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In a recent study published in Nutrients, researchers investigated the relationship between mushroom consumption and cognitive performance.

Study: The Relationship Between Mushroom Consumption and Cognitive Performance - An Epidemiological Study in the Framework of European Cancer Research – Norfolk Cohort (EPIC-Norfolk). Image Credit: Trojan/Shutterstock.com









Study:
The Relationship Between Mushroom Consumption and Cognitive Performance – An Epidemiological Study in the Framework of European Cancer Research – Norfolk Cohort (EPIC-Norfolk)
. Image Credit: Trojan/Shutterstock.com

Background

Age is associated with changes in behavior and cognitive functions, with a decline in executive functions, global memory, activities of daily living, and mood.

There is evidence to suggest that diet is a significant modifiable factor in alleviating age-related cognitive decline, and various studies have demonstrated the neurocognitive health benefits of different dietary components. Edible mushrooms are a great source of fiber, protein, phytochemicals, and vitamins.

The bioactive compounds in mushrooms have been described as anti-inflammatory agents that promote neurogenesis and regulate neurotransmitter release. Evidence from epidemiological studies suggests a positive association between the consumption of a plant-rich diet, including mushrooms, and cognitive outcomes.

However, mushroom consumption has often not been specifically examined in these studies. Moreover, studies specifically examining mushroom consumption have been predominantly conducted on Asian cohorts.

About the Study

The present study examined the associations between mushroom consumption and cognitive performance in a western cohort.

They analyzed data from the European Investigation of Cancer (EPIC)-Norfolk cohort, which recruited over 30,000 individuals aged 40 to 92 in Norfolk, UK.

Participants were enrolled from 1993 and underwent several follow-up health checks. Researchers used data from the Food Frequency Questionnaire (FFQ) from the first three follow-up health checks (1HC [1997-98], 2HC [1998-2000], and 3HC [2004-11]) to examine changes in mushroom consumption over time.

The relationship between mushroom consumption and cognitive performance was exclusively examined based on data from 3HC.

3HC included a battery of cognitive tests as part of the neurocognitive battery (EPIC-COG), which assessed attention, reading, executive functions, as well as working, visual-spatial, and prospective memory.

Dietary intake was assessed using a semi-quantitative FFQ, where participants rated their consumption of individual foods into main categories (vegetables, fruits, bread, pasta, fish, meat, sweets, dairy, beverages, desserts, and sauces).

Participants reported their consumption frequency as one portion/day, four to five portions/day, one portion/week, two to four portions/week, five to six portions/week, never or less than once/month, and up to three portions/month.

These categorical data were used to derive average mushroom intake, and the results were reported in portions/week.

Multivariate analysis of covariance examined cognitive performance differences across four intake categories (less than one portion/month or never, one to three portions/month, one portion/week, and more than one portion/week) for each cognitive domain, taking into account age, gender, Body Mass Index (BMI), physical activity. The team also adjusted for daily fruit and vegetable consumption.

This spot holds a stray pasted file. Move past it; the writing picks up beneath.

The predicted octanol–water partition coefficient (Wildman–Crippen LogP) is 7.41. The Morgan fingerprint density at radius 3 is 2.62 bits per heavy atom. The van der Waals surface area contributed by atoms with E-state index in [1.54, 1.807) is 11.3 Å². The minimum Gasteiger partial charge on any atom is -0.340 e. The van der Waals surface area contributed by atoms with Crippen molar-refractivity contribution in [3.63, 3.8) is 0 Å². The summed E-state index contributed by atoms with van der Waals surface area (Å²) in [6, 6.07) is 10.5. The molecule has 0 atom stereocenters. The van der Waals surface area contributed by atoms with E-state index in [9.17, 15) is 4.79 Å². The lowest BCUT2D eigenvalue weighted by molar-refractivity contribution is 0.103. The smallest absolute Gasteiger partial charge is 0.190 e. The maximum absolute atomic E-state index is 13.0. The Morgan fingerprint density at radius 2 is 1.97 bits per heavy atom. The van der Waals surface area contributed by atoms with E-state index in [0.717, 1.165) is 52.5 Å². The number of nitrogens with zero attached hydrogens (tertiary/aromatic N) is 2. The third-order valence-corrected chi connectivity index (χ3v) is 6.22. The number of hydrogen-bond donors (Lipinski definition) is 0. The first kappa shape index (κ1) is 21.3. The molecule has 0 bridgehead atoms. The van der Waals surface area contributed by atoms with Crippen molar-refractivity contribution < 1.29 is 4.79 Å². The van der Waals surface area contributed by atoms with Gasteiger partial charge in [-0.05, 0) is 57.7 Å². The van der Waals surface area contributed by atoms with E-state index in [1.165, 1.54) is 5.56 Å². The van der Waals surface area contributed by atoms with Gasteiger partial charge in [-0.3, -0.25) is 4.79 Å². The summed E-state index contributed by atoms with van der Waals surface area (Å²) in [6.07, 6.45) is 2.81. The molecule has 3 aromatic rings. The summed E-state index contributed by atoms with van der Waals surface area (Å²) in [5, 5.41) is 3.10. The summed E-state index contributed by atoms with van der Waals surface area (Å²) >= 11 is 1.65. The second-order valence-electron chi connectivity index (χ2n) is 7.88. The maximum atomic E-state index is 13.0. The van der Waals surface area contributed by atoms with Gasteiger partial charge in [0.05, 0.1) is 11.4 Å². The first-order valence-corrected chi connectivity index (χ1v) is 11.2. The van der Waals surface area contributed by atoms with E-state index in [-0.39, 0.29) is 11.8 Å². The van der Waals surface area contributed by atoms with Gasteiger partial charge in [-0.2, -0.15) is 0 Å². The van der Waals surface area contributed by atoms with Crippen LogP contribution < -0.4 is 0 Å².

Results

Of the 8,263 participants, over 59% reported how often they consumed mushrooms at all three time points.

The average weekly mushroom consumption differed significantly across time points. Average weekly mushroom intake decreased significantly from 1.42 portions at 1HC to 1.34 and 1.3 portions at 2HC and 3HC, respectively.

Additionally, the proportion of mushroom consumers and non-consumers differed significantly across time points, with the proportion of non-consumers increasing markedly over time.

Approximately 5,418 participants reported their mushroom consumption frequency and had appropriate EPIC-COG test results. Most participants were White (99.7%) and cognitively healthy.

Approximately 65% were obese or overweight, and about 83% regularly consumed mushrooms. There was a significant association between mushroom consumption and cognitive function.

Significant main effects of mushrooms were observed on individual cognitive measurements, except for complex visual-spatial memory and paired associated learning tests.

Furthermore, data on daily fruit and vegetable intake were available for 5,272 participants. The association between cognitive function and mushroom consumption remained significant even after accounting for daily fruit and vegetable intake. Significant main effects of mushrooms on individual cognitive measurements were evident, except for visual-spatial memory tasks.

Conclusions

The study examined consumption rates in the EPIC-Norfolk cohort and the relationship between mushroom consumption and cognitive function.

The proportion of mushroom consumers showed a significant decline over time. Mushroom consumption was positively associated with cognitive performance, including executive function, word recall, and prospective memory.

Furthermore, the association remained statistically significant even after considering fruit and vegetable consumption.

Due to the cross-sectional design of the study, no causal inference could be drawn; the relationship could also be susceptible to reverse causality. Therefore, randomized controlled trials are needed to determine causality and directionality.

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